In practical terms this means I am at peace with my daughters’ daily pledge to the Flag, and understand why many of my neighbours proudly hang the Stars and Strips from their front porches. But given my lingering inhibitions I will keep my pledges silent, and fly the flag by sentiment rather than overt display.

So let me know What you feel about your national flag…..

The Star (of David) Spangled Banner


Recently a friend’s father died. ‘Suzanne’ as I will call her, decided that she would sit shiva for one night at her home. Many friends attended – not having been able to accompany Suzanne to the funeral which was held in her father’s hometown a few hours away. Nothing strange about that you might think – except that Suzanne is a Quaker, as was her father.

Suzanne’s husband ‘Jeff’ is Jewish, and as such they have, over the years, taken their kids to a local Reform synagogue. Their family life is a fusion of faiths with Christmas Tree and Chanuka lights at winter-time. But it was Suzanne – not her husband – who became involved in the synagogue through her children’s attendance at its Hebrew school, to the point where she was running the parent teacher association.

Coming to the States from Israel, and before that the UK, this kind of seamless religious integration between Judaism and other faiths, was completely foreign. But I am now coming to understand the peculiarities and positives about Jewish life in the US.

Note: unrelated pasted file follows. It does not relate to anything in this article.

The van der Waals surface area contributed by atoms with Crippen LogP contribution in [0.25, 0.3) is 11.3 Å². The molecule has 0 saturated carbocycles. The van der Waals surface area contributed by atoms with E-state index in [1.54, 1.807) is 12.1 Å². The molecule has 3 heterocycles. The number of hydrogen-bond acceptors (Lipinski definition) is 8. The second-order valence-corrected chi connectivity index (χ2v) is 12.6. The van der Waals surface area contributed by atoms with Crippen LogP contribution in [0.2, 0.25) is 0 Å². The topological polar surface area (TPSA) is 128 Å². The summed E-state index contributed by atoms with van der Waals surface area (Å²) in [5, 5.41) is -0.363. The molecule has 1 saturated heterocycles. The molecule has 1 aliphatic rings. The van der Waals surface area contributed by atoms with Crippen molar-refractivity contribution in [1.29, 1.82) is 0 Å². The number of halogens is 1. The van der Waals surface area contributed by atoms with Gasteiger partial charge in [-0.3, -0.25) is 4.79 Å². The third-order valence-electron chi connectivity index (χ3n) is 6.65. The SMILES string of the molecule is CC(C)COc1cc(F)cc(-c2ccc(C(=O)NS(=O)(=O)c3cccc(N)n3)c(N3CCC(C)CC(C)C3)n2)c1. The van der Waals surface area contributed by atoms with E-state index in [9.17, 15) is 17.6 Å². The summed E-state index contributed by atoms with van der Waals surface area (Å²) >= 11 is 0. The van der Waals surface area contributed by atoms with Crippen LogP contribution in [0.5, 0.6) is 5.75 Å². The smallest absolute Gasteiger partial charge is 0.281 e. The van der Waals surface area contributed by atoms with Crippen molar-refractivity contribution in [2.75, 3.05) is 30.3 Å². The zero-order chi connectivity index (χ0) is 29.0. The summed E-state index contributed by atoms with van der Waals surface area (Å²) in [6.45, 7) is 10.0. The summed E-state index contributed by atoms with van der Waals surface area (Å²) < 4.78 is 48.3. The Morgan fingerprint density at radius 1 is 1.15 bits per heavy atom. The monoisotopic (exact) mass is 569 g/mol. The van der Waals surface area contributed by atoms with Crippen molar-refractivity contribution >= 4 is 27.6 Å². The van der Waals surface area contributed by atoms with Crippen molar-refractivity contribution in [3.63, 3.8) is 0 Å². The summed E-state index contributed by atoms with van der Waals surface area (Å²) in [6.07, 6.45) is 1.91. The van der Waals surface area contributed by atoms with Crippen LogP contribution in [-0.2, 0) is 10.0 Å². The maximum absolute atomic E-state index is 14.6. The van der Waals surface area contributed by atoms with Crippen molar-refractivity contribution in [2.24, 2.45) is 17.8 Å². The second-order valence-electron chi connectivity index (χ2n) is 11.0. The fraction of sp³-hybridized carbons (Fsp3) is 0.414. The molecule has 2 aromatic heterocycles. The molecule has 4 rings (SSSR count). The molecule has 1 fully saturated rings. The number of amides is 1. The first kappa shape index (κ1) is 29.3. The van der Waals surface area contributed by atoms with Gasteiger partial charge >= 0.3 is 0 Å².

When Lysette and I first arrived in the Washington area from Tel Aviv, we felt nervous about re-entering life in the ‘Diaspora’. In Israel, we identified in our family life as hilonim (‘secularites’), meaning in practice, we kept Kosher at home, did Kiddush on Friday night, went on hikes or socialized on Shabbat, and virtually never ventured to our local orthodox synagogue (there was no other brand of Judaism around). But our kids spoke Hebrew fluently, learning about the meaning and traditions of Jewish life in their supposedly secular kindergarten and school. In our own way we also celebrated the festivals including, putting up our Sukkah in autumn (like most of our secular neighbours), lighting the Chanukah candles in winter, holding a seder night at Passover. The Holy Days were the national holidays, making synagogue feel unnecessary in this all pervasive (and positive) Jewish and Israeli atmosphere.

I recall one occasion when close family came to visit us from England.

‘Do you like going to shul’, my cousin’s husband asked my daughter, Livvy, then aged six.

Her face reflected back puzzlement by way of response.

‘Bet Knesset’ I said, using the Hebrew rather than Yiddish word for synagogue.

‘But we don’t believe in Elohim (God)’ Livvy retorted.

I don’t recall articulating my atheism, but it had obviously been picked up from the way we led our lives and the difference between us and the dati’im (religious), who Livvy observed attending synagogue.